The first is because of truck traffic issues in downtown Valdosta, for which a consulting firm would evaluate at least three different paths for bypassing traffic around downtown Valdosta, plus operational improvements seen from an outside perspective. The scope of work is still open to changes and no RFP has been sent out.

The previous 2007 study said a transit system would be viable in the urban area, which includes Moody to Valdosta, Hahira to Valdosta, and Brooks County through Troupville to Valdosta, then to the city limits on the south side of Valdosta. Transit funds are divided into rural (as the county’s 5311 MIDS bus service) and urban. The county has received a letter saying 5311 funding will be phased out within the urban area, although MIDS can keep operating in the rural area and through other funding means. That was for 10 vehicles on five routes.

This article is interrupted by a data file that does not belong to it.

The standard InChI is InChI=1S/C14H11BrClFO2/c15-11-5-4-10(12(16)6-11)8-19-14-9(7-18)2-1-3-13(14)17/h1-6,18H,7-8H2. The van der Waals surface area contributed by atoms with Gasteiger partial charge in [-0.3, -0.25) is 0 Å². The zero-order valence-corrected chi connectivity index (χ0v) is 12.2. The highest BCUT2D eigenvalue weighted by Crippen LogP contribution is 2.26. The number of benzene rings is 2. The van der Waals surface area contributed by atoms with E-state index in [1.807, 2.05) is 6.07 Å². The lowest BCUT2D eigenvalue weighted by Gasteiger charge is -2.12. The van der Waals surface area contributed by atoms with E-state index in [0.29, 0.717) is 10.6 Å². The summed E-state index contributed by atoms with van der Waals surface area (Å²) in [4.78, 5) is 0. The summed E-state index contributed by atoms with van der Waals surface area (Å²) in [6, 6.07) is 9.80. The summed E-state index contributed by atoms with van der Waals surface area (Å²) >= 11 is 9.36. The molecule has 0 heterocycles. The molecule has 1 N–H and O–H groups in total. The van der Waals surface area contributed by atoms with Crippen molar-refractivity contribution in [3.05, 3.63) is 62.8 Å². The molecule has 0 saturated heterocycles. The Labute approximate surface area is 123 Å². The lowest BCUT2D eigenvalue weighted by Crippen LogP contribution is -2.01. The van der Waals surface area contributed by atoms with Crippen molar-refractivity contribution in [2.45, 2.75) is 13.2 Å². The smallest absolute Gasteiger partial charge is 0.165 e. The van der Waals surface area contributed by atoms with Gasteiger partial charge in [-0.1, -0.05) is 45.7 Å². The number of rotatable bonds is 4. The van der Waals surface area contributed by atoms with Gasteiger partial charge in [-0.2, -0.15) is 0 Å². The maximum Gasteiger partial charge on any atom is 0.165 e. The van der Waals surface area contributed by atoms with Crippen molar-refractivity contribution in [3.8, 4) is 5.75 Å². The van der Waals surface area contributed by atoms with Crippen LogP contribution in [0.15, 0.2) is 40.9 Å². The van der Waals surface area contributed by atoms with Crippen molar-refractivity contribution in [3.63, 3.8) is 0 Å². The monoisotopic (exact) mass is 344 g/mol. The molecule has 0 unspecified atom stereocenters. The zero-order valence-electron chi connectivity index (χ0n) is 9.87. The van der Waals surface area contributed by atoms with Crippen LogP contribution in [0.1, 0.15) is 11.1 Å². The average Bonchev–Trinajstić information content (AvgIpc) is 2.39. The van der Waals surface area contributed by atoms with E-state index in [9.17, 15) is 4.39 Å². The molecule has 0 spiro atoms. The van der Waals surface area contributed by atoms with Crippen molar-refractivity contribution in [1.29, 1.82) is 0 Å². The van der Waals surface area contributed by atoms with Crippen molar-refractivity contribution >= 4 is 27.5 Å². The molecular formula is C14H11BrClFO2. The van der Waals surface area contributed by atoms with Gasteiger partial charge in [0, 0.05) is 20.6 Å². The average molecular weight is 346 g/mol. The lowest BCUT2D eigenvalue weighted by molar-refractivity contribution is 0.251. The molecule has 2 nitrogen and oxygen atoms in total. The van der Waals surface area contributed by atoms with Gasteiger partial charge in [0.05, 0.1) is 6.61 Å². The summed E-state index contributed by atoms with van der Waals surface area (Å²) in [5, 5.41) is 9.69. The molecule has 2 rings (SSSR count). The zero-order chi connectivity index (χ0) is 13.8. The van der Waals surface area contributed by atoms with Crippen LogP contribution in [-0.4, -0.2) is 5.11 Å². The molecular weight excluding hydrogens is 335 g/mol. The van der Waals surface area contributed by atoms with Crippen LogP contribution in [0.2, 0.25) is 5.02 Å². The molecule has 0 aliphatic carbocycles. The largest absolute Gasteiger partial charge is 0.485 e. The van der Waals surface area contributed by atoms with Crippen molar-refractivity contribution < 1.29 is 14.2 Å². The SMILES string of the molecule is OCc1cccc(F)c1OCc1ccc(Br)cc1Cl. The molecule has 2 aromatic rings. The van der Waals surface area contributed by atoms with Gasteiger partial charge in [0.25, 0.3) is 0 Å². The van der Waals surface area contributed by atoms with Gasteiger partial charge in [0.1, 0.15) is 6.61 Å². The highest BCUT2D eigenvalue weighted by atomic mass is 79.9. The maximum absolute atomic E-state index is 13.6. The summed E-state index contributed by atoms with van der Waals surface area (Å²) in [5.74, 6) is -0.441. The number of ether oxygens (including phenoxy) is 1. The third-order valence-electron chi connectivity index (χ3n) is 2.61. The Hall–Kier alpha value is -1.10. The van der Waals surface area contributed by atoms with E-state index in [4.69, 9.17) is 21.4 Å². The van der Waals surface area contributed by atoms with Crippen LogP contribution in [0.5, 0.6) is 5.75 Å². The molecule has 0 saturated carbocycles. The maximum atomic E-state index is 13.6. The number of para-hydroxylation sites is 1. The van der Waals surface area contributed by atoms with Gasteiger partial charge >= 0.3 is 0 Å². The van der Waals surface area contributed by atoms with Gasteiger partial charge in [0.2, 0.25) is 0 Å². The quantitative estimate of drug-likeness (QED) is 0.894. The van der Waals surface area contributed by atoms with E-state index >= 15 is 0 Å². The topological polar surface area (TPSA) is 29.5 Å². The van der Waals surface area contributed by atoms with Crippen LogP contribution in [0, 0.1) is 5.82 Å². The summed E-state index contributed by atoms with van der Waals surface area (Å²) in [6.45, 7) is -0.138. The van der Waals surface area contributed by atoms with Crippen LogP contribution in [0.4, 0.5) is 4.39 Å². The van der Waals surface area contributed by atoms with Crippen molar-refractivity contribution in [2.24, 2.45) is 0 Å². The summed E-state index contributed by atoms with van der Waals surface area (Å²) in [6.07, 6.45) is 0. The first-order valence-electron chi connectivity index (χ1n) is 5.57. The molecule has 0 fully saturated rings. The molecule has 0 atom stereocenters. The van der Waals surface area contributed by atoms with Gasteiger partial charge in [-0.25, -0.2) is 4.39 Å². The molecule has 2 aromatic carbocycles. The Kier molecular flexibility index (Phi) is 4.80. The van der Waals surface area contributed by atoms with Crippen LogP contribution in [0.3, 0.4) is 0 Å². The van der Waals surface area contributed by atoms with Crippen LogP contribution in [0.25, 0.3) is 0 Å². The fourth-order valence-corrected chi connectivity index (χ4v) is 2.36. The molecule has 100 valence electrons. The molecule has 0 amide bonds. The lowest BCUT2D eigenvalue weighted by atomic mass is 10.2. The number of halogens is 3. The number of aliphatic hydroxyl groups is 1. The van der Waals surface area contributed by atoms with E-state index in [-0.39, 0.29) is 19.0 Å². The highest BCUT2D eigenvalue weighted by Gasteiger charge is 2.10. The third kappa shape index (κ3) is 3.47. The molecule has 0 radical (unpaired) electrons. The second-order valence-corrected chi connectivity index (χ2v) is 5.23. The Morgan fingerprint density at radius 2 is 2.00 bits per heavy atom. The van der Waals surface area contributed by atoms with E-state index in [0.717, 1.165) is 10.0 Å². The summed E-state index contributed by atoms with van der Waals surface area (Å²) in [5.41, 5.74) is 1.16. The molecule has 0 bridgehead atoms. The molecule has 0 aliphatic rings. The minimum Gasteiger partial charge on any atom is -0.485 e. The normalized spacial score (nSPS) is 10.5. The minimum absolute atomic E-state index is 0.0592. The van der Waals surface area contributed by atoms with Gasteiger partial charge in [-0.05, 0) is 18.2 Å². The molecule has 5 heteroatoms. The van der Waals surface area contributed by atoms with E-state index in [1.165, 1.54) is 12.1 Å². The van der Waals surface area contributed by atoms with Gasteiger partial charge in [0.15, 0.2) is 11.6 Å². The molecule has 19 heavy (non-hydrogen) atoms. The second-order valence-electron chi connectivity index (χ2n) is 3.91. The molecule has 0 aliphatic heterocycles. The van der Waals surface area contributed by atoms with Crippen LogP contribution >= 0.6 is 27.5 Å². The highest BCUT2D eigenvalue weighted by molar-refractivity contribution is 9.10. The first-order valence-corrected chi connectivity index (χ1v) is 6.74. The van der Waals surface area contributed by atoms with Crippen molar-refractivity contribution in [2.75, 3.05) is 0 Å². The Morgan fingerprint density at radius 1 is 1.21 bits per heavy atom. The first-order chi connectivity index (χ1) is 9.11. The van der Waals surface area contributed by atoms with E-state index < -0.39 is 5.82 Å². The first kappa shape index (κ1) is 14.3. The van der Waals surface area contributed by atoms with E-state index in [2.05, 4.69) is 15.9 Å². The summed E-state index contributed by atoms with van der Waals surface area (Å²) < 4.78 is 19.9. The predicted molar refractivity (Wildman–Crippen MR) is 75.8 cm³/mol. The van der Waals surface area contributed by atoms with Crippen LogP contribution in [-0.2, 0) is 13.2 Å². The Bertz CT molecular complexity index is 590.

However, there was stimulus (ARRA) funding available then that was not now. And that previous plan assumed heavy city-style busses rather than the light vehicles VSU uses. There are new technologies in the past five years such as Uber taxis; demand-response; public-private partnerships. So there are more options to consider. The draft scope of work includes that there must be a subsidy from a local entity; which one or several is not determined. But the idea is to minimize that subsidy for operations while delivering a good service for our community.

Nobody mentioned the 2007 mega-mall boondoggle that the county subsidized by widening James Road from 2 lanes to 5 that we’re still paying for eight years later. Every road and bridge is a subsidy. How about the county question each of those projects like it questioned this one?

Commissioner Scott Orenstein noted they were two separate studies, and asked:

Why did the MPO not give us the opportunity to vote on those or to look at those individually?

Hull said back in March VLMPO had considered them and in June had voted to go ahead with them. And never before have proposals to local governments been broken out into pieces.